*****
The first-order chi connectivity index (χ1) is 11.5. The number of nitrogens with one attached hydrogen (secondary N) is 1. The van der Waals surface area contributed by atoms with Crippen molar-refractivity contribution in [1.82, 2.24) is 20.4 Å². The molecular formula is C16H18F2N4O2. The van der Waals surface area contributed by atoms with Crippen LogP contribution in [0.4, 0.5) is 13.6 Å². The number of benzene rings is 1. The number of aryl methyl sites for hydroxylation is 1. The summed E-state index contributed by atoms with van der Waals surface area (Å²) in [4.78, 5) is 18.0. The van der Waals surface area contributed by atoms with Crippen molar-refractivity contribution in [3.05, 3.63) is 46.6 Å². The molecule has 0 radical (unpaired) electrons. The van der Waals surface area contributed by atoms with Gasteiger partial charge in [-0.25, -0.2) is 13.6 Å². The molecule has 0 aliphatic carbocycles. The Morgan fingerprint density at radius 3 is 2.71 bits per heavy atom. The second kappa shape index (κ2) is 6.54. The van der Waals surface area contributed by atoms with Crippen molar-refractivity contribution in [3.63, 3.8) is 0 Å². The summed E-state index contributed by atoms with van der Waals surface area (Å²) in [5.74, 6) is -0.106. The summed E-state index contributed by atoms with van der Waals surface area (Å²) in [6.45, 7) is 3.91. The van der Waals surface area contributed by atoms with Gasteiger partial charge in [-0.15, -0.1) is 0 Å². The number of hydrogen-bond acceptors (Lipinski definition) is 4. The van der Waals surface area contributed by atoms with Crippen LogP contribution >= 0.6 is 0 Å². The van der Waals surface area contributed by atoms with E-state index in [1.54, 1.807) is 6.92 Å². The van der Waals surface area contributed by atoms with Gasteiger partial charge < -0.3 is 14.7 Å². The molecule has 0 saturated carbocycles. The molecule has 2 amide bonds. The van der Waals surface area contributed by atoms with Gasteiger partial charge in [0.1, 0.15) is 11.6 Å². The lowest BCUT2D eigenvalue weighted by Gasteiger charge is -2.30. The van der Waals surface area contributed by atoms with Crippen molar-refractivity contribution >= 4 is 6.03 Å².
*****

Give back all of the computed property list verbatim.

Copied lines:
The first-order chi connectivity index (χ1) is 11.5. The number of nitrogens with one attached hydrogen (secondary N) is 1. The van der Waals surface area contributed by atoms with Crippen molar-refractivity contribution in [1.82, 2.24) is 20.4 Å². The molecular formula is C16H18F2N4O2. The van der Waals surface area contributed by atoms with Crippen LogP contribution in [0.4, 0.5) is 13.6 Å². The number of benzene rings is 1. The number of aryl methyl sites for hydroxylation is 1. The summed E-state index contributed by atoms with van der Waals surface area (Å²) in [4.78, 5) is 18.0. The van der Waals surface area contributed by atoms with Crippen molar-refractivity contribution in [3.05, 3.63) is 46.6 Å². The molecule has 0 radical (unpaired) electrons. The van der Waals surface area contributed by atoms with Gasteiger partial charge in [-0.25, -0.2) is 13.6 Å². The molecule has 0 aliphatic carbocycles. The Morgan fingerprint density at radius 3 is 2.71 bits per heavy atom. The second kappa shape index (κ2) is 6.54. The van der Waals surface area contributed by atoms with Crippen molar-refractivity contribution in [3.63, 3.8) is 0 Å². The summed E-state index contributed by atoms with van der Waals surface area (Å²) in [5.74, 6) is -0.106. The summed E-state index contributed by atoms with van der Waals surface area (Å²) in [6.45, 7) is 3.91. The van der Waals surface area contributed by atoms with Gasteiger partial charge in [-0.15, -0.1) is 0 Å². The number of hydrogen-bond acceptors (Lipinski definition) is 4. The van der Waals surface area contributed by atoms with Crippen LogP contribution >= 0.6 is 0 Å². The van der Waals surface area contributed by atoms with E-state index in [1.54, 1.807) is 6.92 Å². The van der Waals surface area contributed by atoms with Gasteiger partial charge < -0.3 is 14.7 Å². The molecule has 0 saturated carbocycles. The molecule has 2 amide bonds. The van der Waals surface area contributed by atoms with Gasteiger partial charge in [0.1, 0.15) is 11.6 Å². The lowest BCUT2D eigenvalue weighted by Gasteiger charge is -2.30. The van der Waals surface area contributed by atoms with Crippen molar-refractivity contribution >= 4 is 6.03 Å².